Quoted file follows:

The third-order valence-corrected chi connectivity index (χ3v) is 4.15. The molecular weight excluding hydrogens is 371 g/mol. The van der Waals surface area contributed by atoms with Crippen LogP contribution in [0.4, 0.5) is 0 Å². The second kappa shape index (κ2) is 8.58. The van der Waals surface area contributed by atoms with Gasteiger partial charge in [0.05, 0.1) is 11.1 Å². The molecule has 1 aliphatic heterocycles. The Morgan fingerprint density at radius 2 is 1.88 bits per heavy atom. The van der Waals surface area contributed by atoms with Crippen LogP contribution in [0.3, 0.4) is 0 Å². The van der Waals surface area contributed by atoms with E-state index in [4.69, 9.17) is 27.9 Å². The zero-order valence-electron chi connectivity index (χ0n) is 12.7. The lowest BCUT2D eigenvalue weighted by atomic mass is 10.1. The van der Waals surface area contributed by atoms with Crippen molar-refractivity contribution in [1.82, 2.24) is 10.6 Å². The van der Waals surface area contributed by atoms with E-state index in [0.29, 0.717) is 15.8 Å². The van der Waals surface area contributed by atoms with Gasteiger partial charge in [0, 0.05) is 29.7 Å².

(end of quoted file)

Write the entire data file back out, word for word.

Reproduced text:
The third-order valence-corrected chi connectivity index (χ3v) is 4.15. The molecular weight excluding hydrogens is 371 g/mol. The van der Waals surface area contributed by atoms with Crippen LogP contribution in [0.4, 0.5) is 0 Å². The second kappa shape index (κ2) is 8.58. The van der Waals surface area contributed by atoms with Gasteiger partial charge in [0.05, 0.1) is 11.1 Å². The molecule has 1 aliphatic heterocycles. The Morgan fingerprint density at radius 2 is 1.88 bits per heavy atom. The van der Waals surface area contributed by atoms with Crippen LogP contribution in [0.3, 0.4) is 0 Å². The van der Waals surface area contributed by atoms with E-state index in [4.69, 9.17) is 27.9 Å². The zero-order valence-electron chi connectivity index (χ0n) is 12.7. The lowest BCUT2D eigenvalue weighted by atomic mass is 10.1. The van der Waals surface area contributed by atoms with Crippen molar-refractivity contribution in [1.82, 2.24) is 10.6 Å². The van der Waals surface area contributed by atoms with E-state index in [0.29, 0.717) is 15.8 Å². The van der Waals surface area contributed by atoms with Gasteiger partial charge in [0, 0.05) is 29.7 Å².